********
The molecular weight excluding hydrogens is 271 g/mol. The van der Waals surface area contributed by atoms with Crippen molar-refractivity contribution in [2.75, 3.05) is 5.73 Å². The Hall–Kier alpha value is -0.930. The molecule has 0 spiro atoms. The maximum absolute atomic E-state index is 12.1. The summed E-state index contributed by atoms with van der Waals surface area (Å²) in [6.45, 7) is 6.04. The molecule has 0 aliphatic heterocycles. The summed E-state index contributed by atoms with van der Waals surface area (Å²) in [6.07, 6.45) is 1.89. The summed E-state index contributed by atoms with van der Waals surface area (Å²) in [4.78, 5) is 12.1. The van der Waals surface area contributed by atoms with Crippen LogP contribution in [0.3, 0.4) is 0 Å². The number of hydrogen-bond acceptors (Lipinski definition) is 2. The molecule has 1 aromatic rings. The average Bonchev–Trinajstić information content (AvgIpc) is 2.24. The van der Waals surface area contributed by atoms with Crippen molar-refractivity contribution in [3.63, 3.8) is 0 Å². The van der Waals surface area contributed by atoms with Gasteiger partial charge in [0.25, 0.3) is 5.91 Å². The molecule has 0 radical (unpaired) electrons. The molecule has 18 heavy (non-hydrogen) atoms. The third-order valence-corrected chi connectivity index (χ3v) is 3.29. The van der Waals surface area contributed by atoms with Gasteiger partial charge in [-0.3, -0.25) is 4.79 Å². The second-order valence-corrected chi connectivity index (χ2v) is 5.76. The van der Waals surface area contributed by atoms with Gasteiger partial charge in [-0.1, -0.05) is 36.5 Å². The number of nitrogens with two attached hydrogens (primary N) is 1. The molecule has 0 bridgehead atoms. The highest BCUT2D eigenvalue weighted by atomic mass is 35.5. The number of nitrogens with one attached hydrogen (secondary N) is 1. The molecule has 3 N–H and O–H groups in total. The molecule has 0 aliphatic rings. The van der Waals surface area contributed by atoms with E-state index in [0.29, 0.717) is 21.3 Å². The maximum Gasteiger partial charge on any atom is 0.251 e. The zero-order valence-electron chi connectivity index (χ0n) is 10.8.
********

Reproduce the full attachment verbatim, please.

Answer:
The molecular weight excluding hydrogens is 271 g/mol. The van der Waals surface area contributed by atoms with Crippen molar-refractivity contribution in [2.75, 3.05) is 5.73 Å². The Hall–Kier alpha value is -0.930. The molecule has 0 spiro atoms. The maximum absolute atomic E-state index is 12.1. The summed E-state index contributed by atoms with van der Waals surface area (Å²) in [6.45, 7) is 6.04. The molecule has 0 aliphatic heterocycles. The summed E-state index contributed by atoms with van der Waals surface area (Å²) in [6.07, 6.45) is 1.89. The summed E-state index contributed by atoms with van der Waals surface area (Å²) in [4.78, 5) is 12.1. The van der Waals surface area contributed by atoms with Crippen LogP contribution in [0.3, 0.4) is 0 Å². The number of hydrogen-bond acceptors (Lipinski definition) is 2. The molecule has 1 aromatic rings. The average Bonchev–Trinajstić information content (AvgIpc) is 2.24. The van der Waals surface area contributed by atoms with Crippen molar-refractivity contribution in [3.63, 3.8) is 0 Å². The van der Waals surface area contributed by atoms with Gasteiger partial charge in [0.25, 0.3) is 5.91 Å². The molecule has 0 radical (unpaired) electrons. The molecule has 18 heavy (non-hydrogen) atoms. The third-order valence-corrected chi connectivity index (χ3v) is 3.29. The van der Waals surface area contributed by atoms with Gasteiger partial charge in [-0.3, -0.25) is 4.79 Å². The second-order valence-corrected chi connectivity index (χ2v) is 5.76. The van der Waals surface area contributed by atoms with Gasteiger partial charge in [-0.1, -0.05) is 36.5 Å². The number of nitrogens with two attached hydrogens (primary N) is 1. The molecule has 0 bridgehead atoms. The highest BCUT2D eigenvalue weighted by atomic mass is 35.5. The number of nitrogens with one attached hydrogen (secondary N) is 1. The molecule has 3 N–H and O–H groups in total. The molecule has 0 aliphatic rings. The van der Waals surface area contributed by atoms with E-state index in [0.29, 0.717) is 21.3 Å². The maximum Gasteiger partial charge on any atom is 0.251 e. The zero-order valence-electron chi connectivity index (χ0n) is 10.8.